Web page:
I love it when other people do the heavy lifting and I can just kibitz around the corners. The Robot 6 crew has a two-part look at the most important comics of the decade. Chris Butcher has started an examination of the most influential manga of the last ten years. And Deb Aoki has composed a list of the decade’s manga milestones. All are excellent reads, and I really don’t have that much to add, but I did want to mention a few of what I consider to be milestones from the last decade.
The launch of CMX: I knew when I mentioned this on Twitter that someone would leap in to mention that goddamn Tenjho Tenge mess. Never has so tacky and middlebrow a comic cast such a stain on something that’s otherwise admirable and sustaining, but there you go. (I guess it could be viewed as a double milestone in that it demonstrated the influence of fans who demand authenticity, even down to whether or not the victim was wearing panties during the rape scene.) For me, though, the milestone nature of the event lies in the fact that one of the big two spandex publishers took manga seriously enough to launch an imprint dedicated to release of comics from Japan. Has DC central given the imprint the support it needs in terms of distribution? Judging by bookstore shelves and in comparison to the volume of DC Universe and Vertigo titles that are readily and constantly available, the answer is clearly no. But CMX continues to publish excellent manga, and that counts.
Imitative acts: Speaking of spandex publishers paying attention to manga, CMX remains the most honorable example. The less said about the whole Marvel Mangaverse thing the better, and while Marvel offered some excellent books with its manga-influenced Tsunami line, the only one that’s survived is Runaways, and that stretches the definition of survival a bit. One could also mention DC’s Minx in this context, as it was clearly an attempt to get some of those shôjo dollars. Of course, if DC had just devoted some of Minx’s massive marketing budget to CMX and improved the imprint’s bookstore distribution instead of cranking out a line of indifferently edited, clumsily marketed titles, Minx might have been entirely superfluous instead of just mostly so.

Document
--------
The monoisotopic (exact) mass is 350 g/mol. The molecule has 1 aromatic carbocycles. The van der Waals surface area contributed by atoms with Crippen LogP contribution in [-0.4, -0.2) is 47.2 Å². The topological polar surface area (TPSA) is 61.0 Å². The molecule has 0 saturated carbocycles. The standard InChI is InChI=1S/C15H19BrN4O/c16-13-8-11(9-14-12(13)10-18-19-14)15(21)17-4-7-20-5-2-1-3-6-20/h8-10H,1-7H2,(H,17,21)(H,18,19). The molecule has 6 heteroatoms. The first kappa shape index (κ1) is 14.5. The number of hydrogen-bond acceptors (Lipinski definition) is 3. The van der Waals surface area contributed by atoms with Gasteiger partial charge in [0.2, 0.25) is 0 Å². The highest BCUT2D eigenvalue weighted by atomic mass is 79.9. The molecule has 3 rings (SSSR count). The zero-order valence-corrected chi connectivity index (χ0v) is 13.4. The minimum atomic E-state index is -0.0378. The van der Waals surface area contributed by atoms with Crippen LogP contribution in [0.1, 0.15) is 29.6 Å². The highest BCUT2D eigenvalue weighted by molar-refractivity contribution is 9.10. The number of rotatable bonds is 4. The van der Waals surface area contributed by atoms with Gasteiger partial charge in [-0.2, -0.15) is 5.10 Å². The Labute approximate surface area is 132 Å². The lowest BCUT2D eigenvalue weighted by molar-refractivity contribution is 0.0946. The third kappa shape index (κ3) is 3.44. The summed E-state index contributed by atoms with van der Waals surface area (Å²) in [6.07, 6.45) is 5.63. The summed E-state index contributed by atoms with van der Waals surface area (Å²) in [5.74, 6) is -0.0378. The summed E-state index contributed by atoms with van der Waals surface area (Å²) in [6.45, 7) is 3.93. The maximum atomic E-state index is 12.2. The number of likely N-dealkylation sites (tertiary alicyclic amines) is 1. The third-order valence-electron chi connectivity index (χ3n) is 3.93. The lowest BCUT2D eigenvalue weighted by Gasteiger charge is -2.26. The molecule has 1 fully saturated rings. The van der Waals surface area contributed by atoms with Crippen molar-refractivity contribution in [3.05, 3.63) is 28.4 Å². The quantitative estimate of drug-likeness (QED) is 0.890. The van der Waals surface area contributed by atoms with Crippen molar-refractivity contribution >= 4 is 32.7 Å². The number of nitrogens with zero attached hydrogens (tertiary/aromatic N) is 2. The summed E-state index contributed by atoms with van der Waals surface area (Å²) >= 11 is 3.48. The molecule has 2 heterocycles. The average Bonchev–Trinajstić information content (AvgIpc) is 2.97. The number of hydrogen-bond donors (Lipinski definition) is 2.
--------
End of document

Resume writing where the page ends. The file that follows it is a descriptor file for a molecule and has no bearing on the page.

Scott Pilgrim: Deb rightly notes that Svetlana Chamkova’s Dramacon was the clear winner of Tokyopop’s original English-Language manga initiative. I would argue that the defining manga-influenced comic of the last decade is Bryan Lee O’Malley’s enduring slacker saga. To me, the influences evident in O’Malley’s comics aren’t in any way imitative. They’re repurposed to his own creative ends, which is very exciting to see, and it’s a quality that Chmakova is exhibiting with increasing frequency. In my opinion, the more imitative a work of global manga is, the less memorable or enduring it is. I think this perspective is borne out by merely looking at the manga-influenced creators who continue to thrill audiences: Chmakova (with Nightschool), Adam (Empowered) Warren, Nina (Yôkaiden) Matsumoto, Brandon (King City) Graham and, of course, O’Malley.
Nouvelle manga: From a purely qualitative standpoint, there was probably no more exciting development in the last decade than the emergence of Fanfare/Ponent Mon and its explication of the whole nouvelle manga aesthetic. While Viz gets the credit for first publishing Jiro Taniguchi’s work in English, Fanfare must be credited with establishing him as a must-read creator for discerning comics fans. And Fanfare also published what I believe to be the greatest anthology of the decade, Japan as Viewed by 17 Creators, featuring a murderer’s row of Japanese and European cartoonists demonstrating their spectacular creative prowess.
I had hoped that one of the decade’s milestones would have been the establishment of josei as a marketable manga category. Many tried, but none succeeded. Maybe the 2010s will be kinder. On the bright side, ero-manga emerged and endures thanks to Icarus.